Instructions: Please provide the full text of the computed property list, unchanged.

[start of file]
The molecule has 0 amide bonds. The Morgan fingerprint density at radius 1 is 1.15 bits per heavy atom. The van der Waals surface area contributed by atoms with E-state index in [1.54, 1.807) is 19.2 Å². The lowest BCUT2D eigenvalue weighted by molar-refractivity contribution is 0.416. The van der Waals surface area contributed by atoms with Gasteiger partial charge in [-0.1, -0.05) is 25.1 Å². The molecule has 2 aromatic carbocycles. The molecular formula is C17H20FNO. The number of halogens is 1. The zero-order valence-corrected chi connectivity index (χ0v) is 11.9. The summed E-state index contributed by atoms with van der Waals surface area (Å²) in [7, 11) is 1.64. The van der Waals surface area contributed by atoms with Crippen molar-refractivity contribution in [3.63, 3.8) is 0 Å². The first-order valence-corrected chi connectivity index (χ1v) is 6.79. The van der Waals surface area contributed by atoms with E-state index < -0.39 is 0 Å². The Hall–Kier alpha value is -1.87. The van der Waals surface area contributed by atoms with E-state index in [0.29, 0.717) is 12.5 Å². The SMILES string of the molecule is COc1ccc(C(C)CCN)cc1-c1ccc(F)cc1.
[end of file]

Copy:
The molecule has 0 amide bonds. The Morgan fingerprint density at radius 1 is 1.15 bits per heavy atom. The van der Waals surface area contributed by atoms with E-state index in [1.54, 1.807) is 19.2 Å². The lowest BCUT2D eigenvalue weighted by molar-refractivity contribution is 0.416. The van der Waals surface area contributed by atoms with Gasteiger partial charge in [-0.1, -0.05) is 25.1 Å². The molecule has 2 aromatic carbocycles. The molecular formula is C17H20FNO. The number of halogens is 1. The zero-order valence-corrected chi connectivity index (χ0v) is 11.9. The summed E-state index contributed by atoms with van der Waals surface area (Å²) in [7, 11) is 1.64. The van der Waals surface area contributed by atoms with Crippen molar-refractivity contribution in [3.63, 3.8) is 0 Å². The first-order valence-corrected chi connectivity index (χ1v) is 6.79. The van der Waals surface area contributed by atoms with E-state index < -0.39 is 0 Å². The Hall–Kier alpha value is -1.87. The van der Waals surface area contributed by atoms with E-state index in [0.29, 0.717) is 12.5 Å². The SMILES string of the molecule is COc1ccc(C(C)CCN)cc1-c1ccc(F)cc1.